What’s Your Favorite?

No matter where you live, it should be possible to grow or purchase locally grown food and use it in Twice as Tasty recipes. Read more about planning the season.Vegetables are the core of my diet, but you’ll never find me growing cauliflower or Brussels sprouts for one simple reason: I don’t like them. Instead, I devote extra space to produce I love, such as garlic, cherry tomatoes, basil, and raspberries.

To plan for the season, you should do the same. Make a list of the produce you buy regularly. If you’re new to gardening or have little space, choose one or two items from that list that will grow well in your space and climate. If you have an established garden, make sure that you’re devoting most of your plot to that list.

Where’s Your Storage?

Some fruits and vegetables keep better than others, and most have an ideal way of being stored. I highly recommend growing or buying locally more of your favorite produce than you can eat fresh and saving it to enjoy the rest of the year. But it helps if you know in advance where you’re going to stash your treasure. Here are some of my favorite ways to store certain items:

  • Canning: apples, apricots, cherries, cucumbers, eggplant, pears, peppers, plums, raspberries, snap beans, strawberries, tomatillos, tomatoes
  • Dehydrating: basil, chamomile, chilies, cilantro, cutting celery, dill, oregano, parsley, rosemary, sage, sorrel, lavender, thyme
  • Dry storage: apples, beets, carrots, garlic, horseradish, onions, potatoes, pumpkins, winter squash
  • Fermenting: carrots, chilies, cucumbers, snap beans
  • Freezing: asparagus, basil, blueberries, broccoli, cherries, cherry tomatoes, corn, eggplant, garlic, huckleberries, onions, peas, raspberries, rhubarb, strawberries, zucchini
  • Refrigerating: beets, green tomatoes, nasturtium buds, zucchini

What Did You Use?

If you already save produce for winter, take stock of what you used and what you have left. If you kept a canning journal or made a freezer inventory as you filled your shelves last summer, you already have a head start. But even if you didn’t keep track at harvest time, looking at what you have now will help you decide what you need to eat up before the next harvest, plant more or less of this season, and store in different quantities or places this year.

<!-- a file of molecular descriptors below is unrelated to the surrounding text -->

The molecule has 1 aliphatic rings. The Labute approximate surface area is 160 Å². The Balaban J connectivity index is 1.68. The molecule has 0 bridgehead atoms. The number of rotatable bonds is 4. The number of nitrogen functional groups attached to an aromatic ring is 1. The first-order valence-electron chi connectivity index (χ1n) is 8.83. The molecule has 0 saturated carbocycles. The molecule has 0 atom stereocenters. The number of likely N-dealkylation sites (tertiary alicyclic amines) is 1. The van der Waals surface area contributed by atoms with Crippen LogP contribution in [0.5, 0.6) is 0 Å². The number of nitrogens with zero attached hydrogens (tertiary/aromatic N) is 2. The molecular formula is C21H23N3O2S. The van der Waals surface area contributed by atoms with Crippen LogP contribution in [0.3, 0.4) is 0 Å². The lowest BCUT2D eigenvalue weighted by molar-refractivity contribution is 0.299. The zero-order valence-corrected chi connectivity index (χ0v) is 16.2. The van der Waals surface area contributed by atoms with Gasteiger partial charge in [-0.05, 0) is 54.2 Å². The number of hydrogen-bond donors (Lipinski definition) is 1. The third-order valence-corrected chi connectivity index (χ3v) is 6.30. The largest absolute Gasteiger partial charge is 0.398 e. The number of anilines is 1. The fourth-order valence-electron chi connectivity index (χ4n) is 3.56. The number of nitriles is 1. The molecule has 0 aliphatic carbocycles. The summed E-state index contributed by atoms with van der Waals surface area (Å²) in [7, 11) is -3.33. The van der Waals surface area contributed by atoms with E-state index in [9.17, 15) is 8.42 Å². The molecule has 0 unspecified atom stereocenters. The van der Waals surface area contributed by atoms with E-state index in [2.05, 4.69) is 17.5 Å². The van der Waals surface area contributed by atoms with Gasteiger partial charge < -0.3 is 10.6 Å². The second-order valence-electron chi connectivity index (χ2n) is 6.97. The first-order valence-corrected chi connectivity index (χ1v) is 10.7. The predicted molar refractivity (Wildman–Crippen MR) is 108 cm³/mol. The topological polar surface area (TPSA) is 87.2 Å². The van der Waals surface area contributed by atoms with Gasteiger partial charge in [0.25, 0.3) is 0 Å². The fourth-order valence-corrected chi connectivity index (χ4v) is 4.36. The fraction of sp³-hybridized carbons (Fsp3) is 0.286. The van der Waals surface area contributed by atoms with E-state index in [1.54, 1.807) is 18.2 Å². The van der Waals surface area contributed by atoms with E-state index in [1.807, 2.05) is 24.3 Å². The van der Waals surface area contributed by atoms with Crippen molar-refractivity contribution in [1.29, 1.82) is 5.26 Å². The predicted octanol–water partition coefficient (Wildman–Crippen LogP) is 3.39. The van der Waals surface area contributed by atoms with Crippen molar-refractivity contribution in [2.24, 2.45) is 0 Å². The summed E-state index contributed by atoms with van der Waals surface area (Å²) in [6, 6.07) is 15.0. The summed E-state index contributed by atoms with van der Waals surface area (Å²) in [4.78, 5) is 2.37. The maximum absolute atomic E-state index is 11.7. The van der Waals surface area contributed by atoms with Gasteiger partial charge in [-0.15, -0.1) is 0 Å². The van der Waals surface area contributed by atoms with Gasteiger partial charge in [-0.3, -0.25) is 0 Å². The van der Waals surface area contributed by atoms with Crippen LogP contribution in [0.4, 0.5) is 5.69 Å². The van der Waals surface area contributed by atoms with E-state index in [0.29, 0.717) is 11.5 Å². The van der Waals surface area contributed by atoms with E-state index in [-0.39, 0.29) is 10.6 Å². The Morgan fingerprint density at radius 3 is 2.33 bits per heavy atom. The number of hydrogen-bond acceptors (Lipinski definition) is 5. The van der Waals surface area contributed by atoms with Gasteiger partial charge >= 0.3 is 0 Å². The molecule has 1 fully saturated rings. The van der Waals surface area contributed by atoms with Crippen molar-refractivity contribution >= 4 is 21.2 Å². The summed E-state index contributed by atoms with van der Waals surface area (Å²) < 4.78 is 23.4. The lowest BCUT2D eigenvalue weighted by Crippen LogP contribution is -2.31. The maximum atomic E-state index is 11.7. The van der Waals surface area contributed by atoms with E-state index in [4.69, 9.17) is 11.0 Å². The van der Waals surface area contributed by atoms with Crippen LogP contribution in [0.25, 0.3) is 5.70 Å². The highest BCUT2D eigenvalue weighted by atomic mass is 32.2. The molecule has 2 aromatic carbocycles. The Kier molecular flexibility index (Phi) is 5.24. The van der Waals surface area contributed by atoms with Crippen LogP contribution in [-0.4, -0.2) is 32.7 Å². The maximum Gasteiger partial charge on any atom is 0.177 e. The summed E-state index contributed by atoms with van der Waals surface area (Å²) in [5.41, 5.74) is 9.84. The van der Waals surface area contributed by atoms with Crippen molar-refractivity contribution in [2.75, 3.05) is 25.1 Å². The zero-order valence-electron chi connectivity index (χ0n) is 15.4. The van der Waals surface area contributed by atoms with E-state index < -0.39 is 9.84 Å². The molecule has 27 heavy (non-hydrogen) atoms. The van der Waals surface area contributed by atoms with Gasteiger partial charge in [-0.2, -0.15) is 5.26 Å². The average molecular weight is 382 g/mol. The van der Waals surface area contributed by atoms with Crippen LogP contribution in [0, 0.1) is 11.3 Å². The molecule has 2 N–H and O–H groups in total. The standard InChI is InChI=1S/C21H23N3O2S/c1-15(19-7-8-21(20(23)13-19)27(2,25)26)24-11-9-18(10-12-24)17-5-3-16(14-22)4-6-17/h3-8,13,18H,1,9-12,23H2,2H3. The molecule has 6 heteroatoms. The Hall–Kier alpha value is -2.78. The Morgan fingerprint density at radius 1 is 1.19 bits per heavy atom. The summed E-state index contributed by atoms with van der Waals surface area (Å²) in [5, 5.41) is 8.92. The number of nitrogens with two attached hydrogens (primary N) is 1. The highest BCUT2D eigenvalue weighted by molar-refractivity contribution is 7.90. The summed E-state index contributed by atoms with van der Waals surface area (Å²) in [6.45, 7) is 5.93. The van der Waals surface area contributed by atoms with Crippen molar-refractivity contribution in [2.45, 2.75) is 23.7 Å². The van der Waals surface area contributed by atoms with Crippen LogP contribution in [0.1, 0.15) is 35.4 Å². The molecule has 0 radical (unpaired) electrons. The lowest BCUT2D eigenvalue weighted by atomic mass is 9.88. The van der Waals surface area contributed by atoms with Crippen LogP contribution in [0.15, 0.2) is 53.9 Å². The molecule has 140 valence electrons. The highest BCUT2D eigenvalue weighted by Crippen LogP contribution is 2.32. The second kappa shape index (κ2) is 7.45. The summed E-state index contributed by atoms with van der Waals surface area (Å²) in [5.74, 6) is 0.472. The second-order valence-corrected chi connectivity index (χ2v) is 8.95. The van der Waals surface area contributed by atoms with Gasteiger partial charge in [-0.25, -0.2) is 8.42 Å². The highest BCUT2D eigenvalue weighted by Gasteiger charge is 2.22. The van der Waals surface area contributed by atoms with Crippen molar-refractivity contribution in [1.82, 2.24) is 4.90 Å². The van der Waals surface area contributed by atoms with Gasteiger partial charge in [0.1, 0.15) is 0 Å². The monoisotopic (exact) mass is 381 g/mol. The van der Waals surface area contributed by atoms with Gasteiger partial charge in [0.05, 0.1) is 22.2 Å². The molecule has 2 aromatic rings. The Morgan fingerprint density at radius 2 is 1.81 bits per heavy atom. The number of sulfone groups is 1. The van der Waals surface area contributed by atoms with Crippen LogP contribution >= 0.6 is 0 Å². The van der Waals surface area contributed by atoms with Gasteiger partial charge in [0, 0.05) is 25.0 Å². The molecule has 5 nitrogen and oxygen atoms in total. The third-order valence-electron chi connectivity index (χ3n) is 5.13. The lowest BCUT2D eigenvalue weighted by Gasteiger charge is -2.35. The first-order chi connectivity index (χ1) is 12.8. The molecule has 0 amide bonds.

Twice as Tasty

To inspire you for the coming season, this month’s posts are based on storable produce. At my house, all of the produce for these recipes was grown in the summer, was stored at harvest time, and is just waiting for me to pull it out at a moment’s notice.

This month, I’ll give you two quick bread recipes that you’ll be able to make year-round if you grow both zucchini and pumpkins this year. I’ll also explain how to make an easy, creamy risotto with any vegetables you have saved, as well as one of my favorite risotto blends. And if you want to make both soups that I’ll share next week (Spanish Potato–Garlic Soup and Italian Broccoli–Pasta Soup), plant the following in your garden this year: broccoli, cherry tomatoes, chilies, garlic, onions, potatoes, and thyme. Happy planning!